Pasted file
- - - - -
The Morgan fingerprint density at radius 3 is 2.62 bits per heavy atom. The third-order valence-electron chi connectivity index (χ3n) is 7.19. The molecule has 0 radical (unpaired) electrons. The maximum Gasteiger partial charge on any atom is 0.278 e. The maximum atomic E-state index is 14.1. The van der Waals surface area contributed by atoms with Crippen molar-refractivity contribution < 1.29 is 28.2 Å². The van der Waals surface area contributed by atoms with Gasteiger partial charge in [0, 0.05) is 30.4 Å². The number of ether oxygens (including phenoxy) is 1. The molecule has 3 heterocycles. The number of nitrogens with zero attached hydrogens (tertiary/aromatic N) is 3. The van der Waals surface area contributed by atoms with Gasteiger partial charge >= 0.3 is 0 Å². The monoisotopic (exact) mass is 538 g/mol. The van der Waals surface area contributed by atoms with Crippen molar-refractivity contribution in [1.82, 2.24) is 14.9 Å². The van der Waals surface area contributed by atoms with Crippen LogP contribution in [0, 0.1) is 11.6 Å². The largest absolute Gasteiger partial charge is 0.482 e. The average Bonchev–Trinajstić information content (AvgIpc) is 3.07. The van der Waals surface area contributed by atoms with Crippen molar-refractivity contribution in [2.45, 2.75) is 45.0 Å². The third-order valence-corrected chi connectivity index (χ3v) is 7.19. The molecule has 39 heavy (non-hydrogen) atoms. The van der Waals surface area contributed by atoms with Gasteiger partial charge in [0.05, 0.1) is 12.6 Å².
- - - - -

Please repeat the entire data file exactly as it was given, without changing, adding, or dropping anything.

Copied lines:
The Morgan fingerprint density at radius 3 is 2.62 bits per heavy atom. The third-order valence-electron chi connectivity index (χ3n) is 7.19. The molecule has 0 radical (unpaired) electrons. The maximum Gasteiger partial charge on any atom is 0.278 e. The maximum atomic E-state index is 14.1. The van der Waals surface area contributed by atoms with Crippen molar-refractivity contribution < 1.29 is 28.2 Å². The van der Waals surface area contributed by atoms with Gasteiger partial charge in [0, 0.05) is 30.4 Å². The number of ether oxygens (including phenoxy) is 1. The molecule has 3 heterocycles. The number of nitrogens with zero attached hydrogens (tertiary/aromatic N) is 3. The van der Waals surface area contributed by atoms with Gasteiger partial charge >= 0.3 is 0 Å². The monoisotopic (exact) mass is 538 g/mol. The van der Waals surface area contributed by atoms with Crippen molar-refractivity contribution in [1.82, 2.24) is 14.9 Å². The van der Waals surface area contributed by atoms with Crippen LogP contribution in [0, 0.1) is 11.6 Å². The largest absolute Gasteiger partial charge is 0.482 e. The average Bonchev–Trinajstić information content (AvgIpc) is 3.07. The van der Waals surface area contributed by atoms with Crippen molar-refractivity contribution in [2.45, 2.75) is 45.0 Å². The third-order valence-corrected chi connectivity index (χ3v) is 7.19. The molecule has 39 heavy (non-hydrogen) atoms. The van der Waals surface area contributed by atoms with Gasteiger partial charge in [0.05, 0.1) is 12.6 Å².